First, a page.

One thing the Indiana Wesleyan University Athletic Department encourages for all sports teams is community outreach. This spring, the softball team has set the bar high for all the other teams to clear. The team is dedicating every home game to a certain cause.
So far players have only had two games because of unpredictable weather. Last week, the team dedicated its game to IWU student and staff appreciation and two weeks ago, the home opener to Autism Awareness.
At the game, which took place April 4, autistic children from the Marion community were greeted with gift bags and opportunities to get their faces painted and create noise makers to cheer on the Wildcats. The game was originally scheduled to take place on April 2 (Autism Awareness Day); however, due to rainy conditions, the game was rescheduled.
Second baseman Lauren Benda (fr) said the results were still “awesome” despite the rescheduling. “We had a lot more people come than we thought,” she said. There was a total of close to 30 autistic children who came to cheer on the women that day.
“We were very surprised and ecstatic at the same time about the number of kids that showed up,” said IWU alum Aubrey Lohser. Lohser is a close friend of the assistant softball coach and was asked to help out with the game.
“Coach Babinski calls me his ‘honorary’ assistant coach because I am helping him with these events. He sometimes has difficulty implementing his great ideas,” she said, “so that’s how I became involved.”
The team sold puzzle pieces to attendees to raise money for the cause. They were asked to put either their name on the paper or someone they know with autism. All proceeds went to American Autism Association.
“We requested that the funds that we raised go to the children in Marion and the surrounding areas, Logansport counties,” Lohser said. The money will be distributed from the association to the families to help pay for groceries and therapy sessions to help the children.
“Anything to get them better and moving forward and progressing, that is what the money is going towards,” she said.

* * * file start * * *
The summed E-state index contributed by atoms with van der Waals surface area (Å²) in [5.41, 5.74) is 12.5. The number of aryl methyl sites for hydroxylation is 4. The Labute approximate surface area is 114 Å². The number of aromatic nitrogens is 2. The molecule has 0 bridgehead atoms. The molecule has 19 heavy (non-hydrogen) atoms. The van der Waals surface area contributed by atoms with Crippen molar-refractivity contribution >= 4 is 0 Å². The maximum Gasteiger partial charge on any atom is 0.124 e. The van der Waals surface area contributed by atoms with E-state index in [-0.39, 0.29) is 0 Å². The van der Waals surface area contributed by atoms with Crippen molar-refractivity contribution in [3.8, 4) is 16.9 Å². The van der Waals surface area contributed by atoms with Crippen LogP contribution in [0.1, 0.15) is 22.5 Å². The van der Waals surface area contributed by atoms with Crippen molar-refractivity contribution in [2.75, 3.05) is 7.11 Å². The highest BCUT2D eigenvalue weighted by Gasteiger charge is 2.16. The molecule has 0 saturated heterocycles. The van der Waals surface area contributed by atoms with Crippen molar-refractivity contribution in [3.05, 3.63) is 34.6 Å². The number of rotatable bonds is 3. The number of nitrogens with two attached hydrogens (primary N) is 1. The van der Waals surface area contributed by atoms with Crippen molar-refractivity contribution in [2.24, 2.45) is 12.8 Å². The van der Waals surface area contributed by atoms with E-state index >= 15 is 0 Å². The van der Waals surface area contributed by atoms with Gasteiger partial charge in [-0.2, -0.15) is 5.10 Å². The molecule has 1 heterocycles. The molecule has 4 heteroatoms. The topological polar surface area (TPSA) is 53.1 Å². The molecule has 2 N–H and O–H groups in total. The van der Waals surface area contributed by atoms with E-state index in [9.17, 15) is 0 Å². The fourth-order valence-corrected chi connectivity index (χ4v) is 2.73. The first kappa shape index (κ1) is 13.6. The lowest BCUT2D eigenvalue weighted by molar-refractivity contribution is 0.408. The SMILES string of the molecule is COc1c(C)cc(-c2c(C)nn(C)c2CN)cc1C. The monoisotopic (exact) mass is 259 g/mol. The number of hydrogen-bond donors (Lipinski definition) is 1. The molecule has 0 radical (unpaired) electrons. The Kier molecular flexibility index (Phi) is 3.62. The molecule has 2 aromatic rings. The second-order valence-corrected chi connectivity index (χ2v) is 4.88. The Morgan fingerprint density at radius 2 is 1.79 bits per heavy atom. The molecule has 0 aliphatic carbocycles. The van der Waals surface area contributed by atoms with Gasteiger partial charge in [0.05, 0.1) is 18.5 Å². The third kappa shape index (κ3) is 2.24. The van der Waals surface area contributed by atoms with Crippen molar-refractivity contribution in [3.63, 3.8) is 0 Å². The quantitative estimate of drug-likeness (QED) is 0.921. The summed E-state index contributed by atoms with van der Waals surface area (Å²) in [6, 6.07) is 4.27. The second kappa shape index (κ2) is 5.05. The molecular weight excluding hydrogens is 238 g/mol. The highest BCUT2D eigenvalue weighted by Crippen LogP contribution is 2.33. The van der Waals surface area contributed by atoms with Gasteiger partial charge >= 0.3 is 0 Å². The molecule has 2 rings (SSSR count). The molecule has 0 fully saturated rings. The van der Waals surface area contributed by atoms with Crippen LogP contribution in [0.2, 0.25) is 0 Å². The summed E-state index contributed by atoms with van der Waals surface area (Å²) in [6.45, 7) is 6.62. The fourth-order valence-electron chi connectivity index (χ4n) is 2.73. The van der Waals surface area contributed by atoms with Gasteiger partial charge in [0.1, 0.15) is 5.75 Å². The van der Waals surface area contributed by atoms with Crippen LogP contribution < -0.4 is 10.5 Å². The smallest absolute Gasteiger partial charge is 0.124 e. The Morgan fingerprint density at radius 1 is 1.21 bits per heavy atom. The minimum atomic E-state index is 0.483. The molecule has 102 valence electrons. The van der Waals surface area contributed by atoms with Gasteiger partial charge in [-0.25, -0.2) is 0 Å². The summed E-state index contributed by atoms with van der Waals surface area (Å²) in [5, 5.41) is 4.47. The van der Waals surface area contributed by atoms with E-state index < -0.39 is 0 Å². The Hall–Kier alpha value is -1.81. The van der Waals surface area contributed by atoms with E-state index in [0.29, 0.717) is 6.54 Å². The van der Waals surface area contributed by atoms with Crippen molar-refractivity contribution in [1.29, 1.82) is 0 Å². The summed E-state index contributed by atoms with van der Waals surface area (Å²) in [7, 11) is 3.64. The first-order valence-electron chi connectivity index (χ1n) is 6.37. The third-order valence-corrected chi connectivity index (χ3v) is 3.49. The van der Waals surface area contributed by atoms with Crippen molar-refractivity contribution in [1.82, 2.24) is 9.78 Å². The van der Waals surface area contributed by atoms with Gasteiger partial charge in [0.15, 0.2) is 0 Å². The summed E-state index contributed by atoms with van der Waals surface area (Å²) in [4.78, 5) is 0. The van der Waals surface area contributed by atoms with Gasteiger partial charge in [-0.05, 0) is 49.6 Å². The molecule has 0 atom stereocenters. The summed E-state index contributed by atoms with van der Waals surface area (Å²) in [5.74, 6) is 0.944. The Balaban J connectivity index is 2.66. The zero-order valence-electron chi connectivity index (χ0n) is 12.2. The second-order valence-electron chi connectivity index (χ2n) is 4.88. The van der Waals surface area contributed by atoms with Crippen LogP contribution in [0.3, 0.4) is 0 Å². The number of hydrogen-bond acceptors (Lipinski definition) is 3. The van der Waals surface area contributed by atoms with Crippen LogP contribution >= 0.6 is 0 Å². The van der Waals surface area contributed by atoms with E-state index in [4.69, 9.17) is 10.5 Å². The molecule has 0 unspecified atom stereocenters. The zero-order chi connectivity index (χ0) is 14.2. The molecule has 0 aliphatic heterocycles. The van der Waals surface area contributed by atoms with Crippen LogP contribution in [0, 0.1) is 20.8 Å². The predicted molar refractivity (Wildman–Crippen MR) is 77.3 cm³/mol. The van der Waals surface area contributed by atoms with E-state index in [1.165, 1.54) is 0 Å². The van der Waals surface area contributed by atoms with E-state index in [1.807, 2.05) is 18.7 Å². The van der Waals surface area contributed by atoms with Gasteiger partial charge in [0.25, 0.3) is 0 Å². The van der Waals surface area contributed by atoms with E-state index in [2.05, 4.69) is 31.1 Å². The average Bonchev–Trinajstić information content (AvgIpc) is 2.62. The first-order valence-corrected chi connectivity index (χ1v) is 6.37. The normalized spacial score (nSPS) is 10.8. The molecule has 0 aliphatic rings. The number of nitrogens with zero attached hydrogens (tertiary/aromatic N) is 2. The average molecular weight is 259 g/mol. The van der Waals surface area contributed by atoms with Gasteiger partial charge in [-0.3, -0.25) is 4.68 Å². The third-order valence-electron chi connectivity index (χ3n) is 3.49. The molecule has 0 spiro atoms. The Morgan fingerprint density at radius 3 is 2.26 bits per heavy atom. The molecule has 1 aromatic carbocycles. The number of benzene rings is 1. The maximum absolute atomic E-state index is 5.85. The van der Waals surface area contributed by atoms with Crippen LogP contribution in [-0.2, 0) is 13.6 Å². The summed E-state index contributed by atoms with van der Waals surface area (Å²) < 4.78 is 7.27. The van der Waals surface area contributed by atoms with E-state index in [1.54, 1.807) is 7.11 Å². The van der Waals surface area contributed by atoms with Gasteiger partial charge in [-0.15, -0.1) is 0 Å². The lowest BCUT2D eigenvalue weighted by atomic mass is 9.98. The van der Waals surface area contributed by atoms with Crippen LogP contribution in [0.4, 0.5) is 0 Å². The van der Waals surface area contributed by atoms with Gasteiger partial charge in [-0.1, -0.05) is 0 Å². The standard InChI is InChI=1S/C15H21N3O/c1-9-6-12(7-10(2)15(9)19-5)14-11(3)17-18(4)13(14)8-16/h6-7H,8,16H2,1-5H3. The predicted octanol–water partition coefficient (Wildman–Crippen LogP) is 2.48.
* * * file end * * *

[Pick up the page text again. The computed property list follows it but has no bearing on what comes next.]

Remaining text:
Gabby McIntire (jr) said the team raised more than $300 for their cause. “It wasn’t so much about the money, though,” McIntire said. “Our main goal was to spread awareness about how much autism is growing.”
According to Lohser, today , one in every 88 children is affected by autism. “And it is becoming more and more prevalent,” she said.
At the game, two autistic children threw out the first pitch and one boy ran the bases after the game and met all the players. Lohser, Benda and McIntire all said that was their favorite part of the event.
“He is such a great kid and the smile he had on his face the whole time was unbelievable,” Benda said about the 3-year-old boy.
“It’s something we will all remember forever, watching him run the bases so full of life,” McIntire said.
“We hope to continue doing this event and more in the seasons to come because it was such a joy to see these kids participating, and I know the girls enjoyed every bit of it as well,” Lohser said.
On Wednesday, April 24, the team’s home game will be dedicated to cancer research. Each player (on both teams) will wear a ribbon in her hair with the name of someone she knows who has been affected by cancer. Other events for the season include a community night when IWU will honor those involved in the Marion schools and community and a public health workers’ night to honor Marion police officers and firefighters.